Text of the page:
Historic Locations

Historic Locations

Take a step back in time to explore the yesteryears of Copper Harbor. Remnants of miraculous history abound
at a variety of sites, ranging from ancient indeginous culture to the mining era and maritime history to present day ghost towns.

Copper Harbor Ancient History

Copper Harbor history begins long before the European explorers, traders, missionaries and immigrants arrived to what would one day be nicknamed, “The Copper Island,” as the presence of copper in the Keweenaw Peninsula was already well known. Archeological evidence shows that more than 7000 years ago an ancient population began digging pits in the ground and used heavy stones to separate the copper from the waste rocks. Such copper quarrying, mining and fabricating of the malleable material went on for thousands of years, and the creation of ornaments, beads, knives and awls, fish hooks and other items for trade was profound. In fact, ancient objects made of pure Keweenaw copper have been found across the Americas and beyond!

      Copper Boom Hits the Harbor

      Shortly after Michigan was admitted into Statehood in 1837, Douglass Houghton was appointed as the first State Geologist and was assigned to conduct a state geological survey. With the known presence of copper in the region, Houghton made his way to the legendary “La Roche Verte” (e.g. the “Green Rock”, which had captured the imaginations of early voyagers), located near the present day site of the Copper Harbor Lighthouse. He was most impressed by its blue-green streaks of oxidized copper that would ultimately sell him on the Keweenaw’s mining potential. 

      Houghton’s 1840 published report describes the Keweenaw’s copper deposits, and despite his appeal for caution, a land rush soon started by opportunists attempting to acquire the copper-rich real estate. Among these was John Hayes of the Pittsburgh and Boston Mining Company who began excavating pits in 1844 on what today is known as Hayes Point, adjacent to the present day lighthouse. Though it produced little copper, it was the first serious mining attempt in the United States.

      Copper Harbor history shows that by 1846 the copper boom was in full swing, with explorers, speculators and miners living in a tent-city. Soon entrepreneur D.D. Brockway (Brockway Mountain’s namesake) would build Copper Harbor’s first hotel – which served a dual purpose as his family home – and the Land Commissioners also built a “Government House” on Porter’s Island.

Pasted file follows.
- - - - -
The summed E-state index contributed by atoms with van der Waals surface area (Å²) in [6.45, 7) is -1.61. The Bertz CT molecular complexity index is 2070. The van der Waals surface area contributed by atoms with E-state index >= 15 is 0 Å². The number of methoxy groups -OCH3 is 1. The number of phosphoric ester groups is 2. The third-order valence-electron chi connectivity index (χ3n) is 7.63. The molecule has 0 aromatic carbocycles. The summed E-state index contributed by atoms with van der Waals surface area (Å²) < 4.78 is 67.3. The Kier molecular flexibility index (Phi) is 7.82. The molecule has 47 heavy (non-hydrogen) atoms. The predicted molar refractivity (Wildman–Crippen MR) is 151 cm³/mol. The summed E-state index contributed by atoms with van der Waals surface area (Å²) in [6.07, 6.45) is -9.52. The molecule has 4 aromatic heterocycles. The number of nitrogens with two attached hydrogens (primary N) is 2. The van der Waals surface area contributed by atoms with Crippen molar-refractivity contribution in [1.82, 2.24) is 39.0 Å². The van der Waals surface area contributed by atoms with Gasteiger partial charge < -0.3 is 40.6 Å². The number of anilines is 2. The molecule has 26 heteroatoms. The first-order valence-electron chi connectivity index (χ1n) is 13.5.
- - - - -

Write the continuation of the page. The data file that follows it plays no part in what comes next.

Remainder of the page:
Origins of the Fort and the Lighthouse

      In an effort to protect its interests of the new found copper boom, the U.S. government established Fort Wilkins in 1844 to oversee Copper Harbor’s Mineral Land Agency (the “Government House” that issued exploration permits and land leases) and to maintain law and order. The military outpost was a typical stockade frontier fort that only operated until 1846 until the U.S. war with Mexico required the garrison be replaced and shipped to the warfront. Following the Civil War in 1867, the post was re-occupied by US soldiers to serve out their enlistments until it was permanently abandoned by the government in 1870. Fort Wilkins became a State Park in 1923 and is today open to visitors as an interpretive look into its historic past. 

      There were no roads to Copper Harbor during the first mining rush and all travel – men and supplies, was by boat. Lake Superior’s fierce storms, amidst rocky reefs and shoals, prompted Congress to construct Copper Harbor’s first lighthouse in 1848. Lit in 1849, it along with Whitefish Point commissioned that same year were the first operating lighthouses on Lake Superior. With the absence of a building code at that time, the original lighthouse fell into disrepair in relatively short order and Congress allocated funds for its replacement in 1866. The historic1866 building that still stands today remained operational until it was replaced by the neighboring skeletal tower and automated in 1933, which concluded the resident “lightkeeper” position. Though there is currently no public access to the lighthouse, it is maintained as part of Fort Wilkins State Historic Park.

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        Post Copper Boom to Tourist Boom

        It is documented in Copper Harbor history that by 1882, copper mining in and around the Harbor had proven not as prosperous as anticipated. The once thriving town had only six families and thirty inhabitants remaining at this time. Larger copper lodes were eventually discovered and mined at more notable locations working their way south to Mandan, Delaware, Central and Copper Falls locations and eventually further on down the Keweenaw Peninsula including those at Cliff, Calumet Hecla and Quincy.

        Commercial fishing would prove to be one of the main industries in the Harbor during the twentieth century, which provided livelihoods for several local families. And in most recent history, it has been proclaimed that Copper Harbor’s “terrain is the real product” — responsible for a tourist boom. Really expanding its roots in the area post World War II, the tourist economy has since evolved to become Copper Harbor’s primary industry. 

        Astor House Museum

        The museum is located at the Minnetonka Resort and preserves some of the Keweenaw’s rarest and most unique artifacts. Relive history through relics of the earliest known settlers and browse mining tool displays from the copper boom days of the mid-1800’s. The museum houses an exquisite collection of over 400 antique dolls from across the globe and much more.